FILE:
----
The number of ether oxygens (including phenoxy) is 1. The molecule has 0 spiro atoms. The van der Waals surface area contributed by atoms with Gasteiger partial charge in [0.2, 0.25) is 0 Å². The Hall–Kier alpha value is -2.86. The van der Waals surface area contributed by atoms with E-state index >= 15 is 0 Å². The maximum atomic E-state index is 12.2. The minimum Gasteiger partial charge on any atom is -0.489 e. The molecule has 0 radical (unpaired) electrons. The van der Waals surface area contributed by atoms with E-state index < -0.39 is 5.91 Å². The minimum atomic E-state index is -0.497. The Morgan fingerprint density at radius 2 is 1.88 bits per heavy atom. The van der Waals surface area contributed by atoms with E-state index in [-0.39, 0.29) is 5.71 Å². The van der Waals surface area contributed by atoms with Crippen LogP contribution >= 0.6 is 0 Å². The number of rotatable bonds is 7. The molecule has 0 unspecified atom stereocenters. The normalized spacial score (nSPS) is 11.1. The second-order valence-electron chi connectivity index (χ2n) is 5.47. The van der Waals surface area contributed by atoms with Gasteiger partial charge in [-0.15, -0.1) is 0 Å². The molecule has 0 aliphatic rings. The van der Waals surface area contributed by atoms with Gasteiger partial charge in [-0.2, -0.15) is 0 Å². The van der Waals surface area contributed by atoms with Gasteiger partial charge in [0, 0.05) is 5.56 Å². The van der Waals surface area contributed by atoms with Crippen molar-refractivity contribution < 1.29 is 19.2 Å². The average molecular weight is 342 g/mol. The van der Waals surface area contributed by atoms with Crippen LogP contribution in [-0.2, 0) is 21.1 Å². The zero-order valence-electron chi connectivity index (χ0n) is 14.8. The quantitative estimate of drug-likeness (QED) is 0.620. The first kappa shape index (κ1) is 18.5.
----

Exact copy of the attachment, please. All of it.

The number of ether oxygens (including phenoxy) is 1. The molecule has 0 spiro atoms. The van der Waals surface area contributed by atoms with Gasteiger partial charge in [0.2, 0.25) is 0 Å². The Hall–Kier alpha value is -2.86. The van der Waals surface area contributed by atoms with E-state index >= 15 is 0 Å². The maximum atomic E-state index is 12.2. The minimum Gasteiger partial charge on any atom is -0.489 e. The molecule has 0 radical (unpaired) electrons. The van der Waals surface area contributed by atoms with E-state index < -0.39 is 5.91 Å². The minimum atomic E-state index is -0.497. The Morgan fingerprint density at radius 2 is 1.88 bits per heavy atom. The van der Waals surface area contributed by atoms with E-state index in [-0.39, 0.29) is 5.71 Å². The van der Waals surface area contributed by atoms with Crippen LogP contribution >= 0.6 is 0 Å². The number of rotatable bonds is 7. The molecule has 0 unspecified atom stereocenters. The normalized spacial score (nSPS) is 11.1. The second-order valence-electron chi connectivity index (χ2n) is 5.47. The van der Waals surface area contributed by atoms with Gasteiger partial charge in [-0.15, -0.1) is 0 Å². The molecule has 0 aliphatic rings. The van der Waals surface area contributed by atoms with Gasteiger partial charge in [-0.2, -0.15) is 0 Å². The van der Waals surface area contributed by atoms with Gasteiger partial charge in [0, 0.05) is 5.56 Å². The van der Waals surface area contributed by atoms with Crippen molar-refractivity contribution < 1.29 is 19.2 Å². The average molecular weight is 342 g/mol. The van der Waals surface area contributed by atoms with Crippen LogP contribution in [-0.2, 0) is 21.1 Å². The zero-order valence-electron chi connectivity index (χ0n) is 14.8. The quantitative estimate of drug-likeness (QED) is 0.620. The first kappa shape index (κ1) is 18.5.